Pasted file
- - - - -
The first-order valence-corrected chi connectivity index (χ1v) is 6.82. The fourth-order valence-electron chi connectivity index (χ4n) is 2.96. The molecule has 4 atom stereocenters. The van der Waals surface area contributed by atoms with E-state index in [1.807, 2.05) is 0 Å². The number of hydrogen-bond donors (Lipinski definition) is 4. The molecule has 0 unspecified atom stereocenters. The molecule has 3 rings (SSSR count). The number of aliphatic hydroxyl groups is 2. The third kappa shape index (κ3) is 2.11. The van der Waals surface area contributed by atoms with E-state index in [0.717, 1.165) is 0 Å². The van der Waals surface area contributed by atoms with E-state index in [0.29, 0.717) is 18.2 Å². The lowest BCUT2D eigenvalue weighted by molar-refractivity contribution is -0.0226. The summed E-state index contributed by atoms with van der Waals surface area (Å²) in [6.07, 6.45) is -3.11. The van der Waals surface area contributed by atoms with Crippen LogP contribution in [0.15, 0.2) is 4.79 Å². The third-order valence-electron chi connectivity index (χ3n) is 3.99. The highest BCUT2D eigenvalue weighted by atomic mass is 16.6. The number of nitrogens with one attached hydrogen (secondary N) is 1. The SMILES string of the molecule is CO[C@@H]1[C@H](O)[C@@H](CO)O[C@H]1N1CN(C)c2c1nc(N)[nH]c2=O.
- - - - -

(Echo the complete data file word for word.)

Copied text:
The first-order valence-corrected chi connectivity index (χ1v) is 6.82. The fourth-order valence-electron chi connectivity index (χ4n) is 2.96. The molecule has 4 atom stereocenters. The van der Waals surface area contributed by atoms with E-state index in [1.807, 2.05) is 0 Å². The number of hydrogen-bond donors (Lipinski definition) is 4. The molecule has 0 unspecified atom stereocenters. The molecule has 3 rings (SSSR count). The number of aliphatic hydroxyl groups is 2. The third kappa shape index (κ3) is 2.11. The van der Waals surface area contributed by atoms with E-state index in [0.717, 1.165) is 0 Å². The van der Waals surface area contributed by atoms with E-state index in [0.29, 0.717) is 18.2 Å². The lowest BCUT2D eigenvalue weighted by molar-refractivity contribution is -0.0226. The summed E-state index contributed by atoms with van der Waals surface area (Å²) in [6.07, 6.45) is -3.11. The van der Waals surface area contributed by atoms with Crippen LogP contribution in [0.15, 0.2) is 4.79 Å². The third-order valence-electron chi connectivity index (χ3n) is 3.99. The highest BCUT2D eigenvalue weighted by atomic mass is 16.6. The number of nitrogens with one attached hydrogen (secondary N) is 1. The SMILES string of the molecule is CO[C@@H]1[C@H](O)[C@@H](CO)O[C@H]1N1CN(C)c2c1nc(N)[nH]c2=O.